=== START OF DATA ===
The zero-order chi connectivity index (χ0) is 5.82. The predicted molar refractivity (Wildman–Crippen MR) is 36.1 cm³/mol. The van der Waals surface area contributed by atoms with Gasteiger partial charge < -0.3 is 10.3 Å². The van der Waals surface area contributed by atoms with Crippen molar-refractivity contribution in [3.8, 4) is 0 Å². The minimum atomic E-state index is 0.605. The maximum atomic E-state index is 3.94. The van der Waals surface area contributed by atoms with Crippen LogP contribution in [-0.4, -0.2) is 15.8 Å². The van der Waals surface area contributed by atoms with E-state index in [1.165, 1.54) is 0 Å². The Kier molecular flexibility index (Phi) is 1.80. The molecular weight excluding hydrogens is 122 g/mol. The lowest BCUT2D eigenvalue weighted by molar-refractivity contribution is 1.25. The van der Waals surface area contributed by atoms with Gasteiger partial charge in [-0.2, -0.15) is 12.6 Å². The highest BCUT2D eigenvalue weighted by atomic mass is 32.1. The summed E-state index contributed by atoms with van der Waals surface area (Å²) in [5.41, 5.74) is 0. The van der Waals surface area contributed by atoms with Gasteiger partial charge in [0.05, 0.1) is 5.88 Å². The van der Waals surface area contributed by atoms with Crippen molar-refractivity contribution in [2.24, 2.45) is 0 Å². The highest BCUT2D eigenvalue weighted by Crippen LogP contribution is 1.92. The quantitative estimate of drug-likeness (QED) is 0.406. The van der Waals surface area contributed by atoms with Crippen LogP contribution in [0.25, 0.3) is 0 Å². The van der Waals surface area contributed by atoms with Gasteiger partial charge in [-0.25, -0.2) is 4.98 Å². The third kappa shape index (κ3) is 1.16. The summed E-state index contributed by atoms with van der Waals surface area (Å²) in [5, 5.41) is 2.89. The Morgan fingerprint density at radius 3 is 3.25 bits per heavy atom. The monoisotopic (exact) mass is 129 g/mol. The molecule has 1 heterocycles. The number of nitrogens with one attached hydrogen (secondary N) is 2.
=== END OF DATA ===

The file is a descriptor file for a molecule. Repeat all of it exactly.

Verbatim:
The zero-order chi connectivity index (χ0) is 5.82. The predicted molar refractivity (Wildman–Crippen MR) is 36.1 cm³/mol. The van der Waals surface area contributed by atoms with Gasteiger partial charge < -0.3 is 10.3 Å². The van der Waals surface area contributed by atoms with Crippen molar-refractivity contribution in [3.8, 4) is 0 Å². The minimum atomic E-state index is 0.605. The maximum atomic E-state index is 3.94. The van der Waals surface area contributed by atoms with Crippen LogP contribution in [-0.4, -0.2) is 15.8 Å². The van der Waals surface area contributed by atoms with E-state index in [1.165, 1.54) is 0 Å². The Kier molecular flexibility index (Phi) is 1.80. The molecular weight excluding hydrogens is 122 g/mol. The lowest BCUT2D eigenvalue weighted by molar-refractivity contribution is 1.25. The van der Waals surface area contributed by atoms with Gasteiger partial charge in [-0.2, -0.15) is 12.6 Å². The highest BCUT2D eigenvalue weighted by atomic mass is 32.1. The summed E-state index contributed by atoms with van der Waals surface area (Å²) in [5.41, 5.74) is 0. The van der Waals surface area contributed by atoms with Gasteiger partial charge in [0.05, 0.1) is 5.88 Å². The van der Waals surface area contributed by atoms with Crippen molar-refractivity contribution in [2.24, 2.45) is 0 Å². The highest BCUT2D eigenvalue weighted by Crippen LogP contribution is 1.92. The quantitative estimate of drug-likeness (QED) is 0.406. The van der Waals surface area contributed by atoms with Crippen LogP contribution in [0.25, 0.3) is 0 Å². The van der Waals surface area contributed by atoms with Gasteiger partial charge in [-0.25, -0.2) is 4.98 Å². The third kappa shape index (κ3) is 1.16. The summed E-state index contributed by atoms with van der Waals surface area (Å²) in [5, 5.41) is 2.89. The Morgan fingerprint density at radius 3 is 3.25 bits per heavy atom. The monoisotopic (exact) mass is 129 g/mol. The molecule has 1 heterocycles. The number of nitrogens with one attached hydrogen (secondary N) is 2.